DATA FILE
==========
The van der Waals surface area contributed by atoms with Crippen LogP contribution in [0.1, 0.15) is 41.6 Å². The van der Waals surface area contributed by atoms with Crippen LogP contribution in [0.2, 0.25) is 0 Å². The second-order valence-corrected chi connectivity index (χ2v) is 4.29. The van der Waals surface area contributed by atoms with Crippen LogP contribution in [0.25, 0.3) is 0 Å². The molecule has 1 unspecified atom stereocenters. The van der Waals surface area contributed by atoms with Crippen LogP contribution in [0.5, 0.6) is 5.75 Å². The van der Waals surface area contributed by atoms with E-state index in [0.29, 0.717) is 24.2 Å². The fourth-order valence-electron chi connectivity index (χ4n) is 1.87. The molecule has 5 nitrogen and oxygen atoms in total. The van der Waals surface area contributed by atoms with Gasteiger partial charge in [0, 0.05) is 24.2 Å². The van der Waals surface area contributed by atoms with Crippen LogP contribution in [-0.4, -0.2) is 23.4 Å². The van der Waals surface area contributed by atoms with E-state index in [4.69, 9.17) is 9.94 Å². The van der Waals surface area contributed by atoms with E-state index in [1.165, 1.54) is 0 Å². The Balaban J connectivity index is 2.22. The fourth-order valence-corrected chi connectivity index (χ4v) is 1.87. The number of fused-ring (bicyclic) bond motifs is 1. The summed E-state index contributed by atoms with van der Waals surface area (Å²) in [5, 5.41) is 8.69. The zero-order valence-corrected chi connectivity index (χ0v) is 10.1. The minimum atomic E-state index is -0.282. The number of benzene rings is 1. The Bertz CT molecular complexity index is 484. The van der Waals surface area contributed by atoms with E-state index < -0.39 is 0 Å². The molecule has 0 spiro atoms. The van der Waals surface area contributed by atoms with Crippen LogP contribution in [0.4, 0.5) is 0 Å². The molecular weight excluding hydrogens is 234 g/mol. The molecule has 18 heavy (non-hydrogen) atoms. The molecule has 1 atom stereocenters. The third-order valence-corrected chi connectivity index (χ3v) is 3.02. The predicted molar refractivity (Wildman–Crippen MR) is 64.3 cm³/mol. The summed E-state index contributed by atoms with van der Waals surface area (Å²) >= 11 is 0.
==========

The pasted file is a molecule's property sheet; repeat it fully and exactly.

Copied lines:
The van der Waals surface area contributed by atoms with Crippen LogP contribution in [0.1, 0.15) is 41.6 Å². The van der Waals surface area contributed by atoms with Crippen LogP contribution in [0.2, 0.25) is 0 Å². The second-order valence-corrected chi connectivity index (χ2v) is 4.29. The van der Waals surface area contributed by atoms with Crippen LogP contribution in [0.25, 0.3) is 0 Å². The molecule has 1 unspecified atom stereocenters. The van der Waals surface area contributed by atoms with Crippen LogP contribution in [0.5, 0.6) is 5.75 Å². The van der Waals surface area contributed by atoms with E-state index in [0.29, 0.717) is 24.2 Å². The fourth-order valence-electron chi connectivity index (χ4n) is 1.87. The molecule has 5 nitrogen and oxygen atoms in total. The van der Waals surface area contributed by atoms with Gasteiger partial charge in [0, 0.05) is 24.2 Å². The van der Waals surface area contributed by atoms with Crippen LogP contribution in [-0.4, -0.2) is 23.4 Å². The van der Waals surface area contributed by atoms with E-state index in [4.69, 9.17) is 9.94 Å². The van der Waals surface area contributed by atoms with E-state index in [1.165, 1.54) is 0 Å². The Balaban J connectivity index is 2.22. The fourth-order valence-corrected chi connectivity index (χ4v) is 1.87. The number of fused-ring (bicyclic) bond motifs is 1. The summed E-state index contributed by atoms with van der Waals surface area (Å²) in [5, 5.41) is 8.69. The zero-order valence-corrected chi connectivity index (χ0v) is 10.1. The minimum atomic E-state index is -0.282. The number of benzene rings is 1. The Bertz CT molecular complexity index is 484. The van der Waals surface area contributed by atoms with E-state index < -0.39 is 0 Å². The molecule has 0 spiro atoms. The van der Waals surface area contributed by atoms with Crippen LogP contribution in [0.4, 0.5) is 0 Å². The molecular weight excluding hydrogens is 234 g/mol. The molecule has 18 heavy (non-hydrogen) atoms. The molecule has 1 atom stereocenters. The third-order valence-corrected chi connectivity index (χ3v) is 3.02. The predicted molar refractivity (Wildman–Crippen MR) is 64.3 cm³/mol. The summed E-state index contributed by atoms with van der Waals surface area (Å²) >= 11 is 0.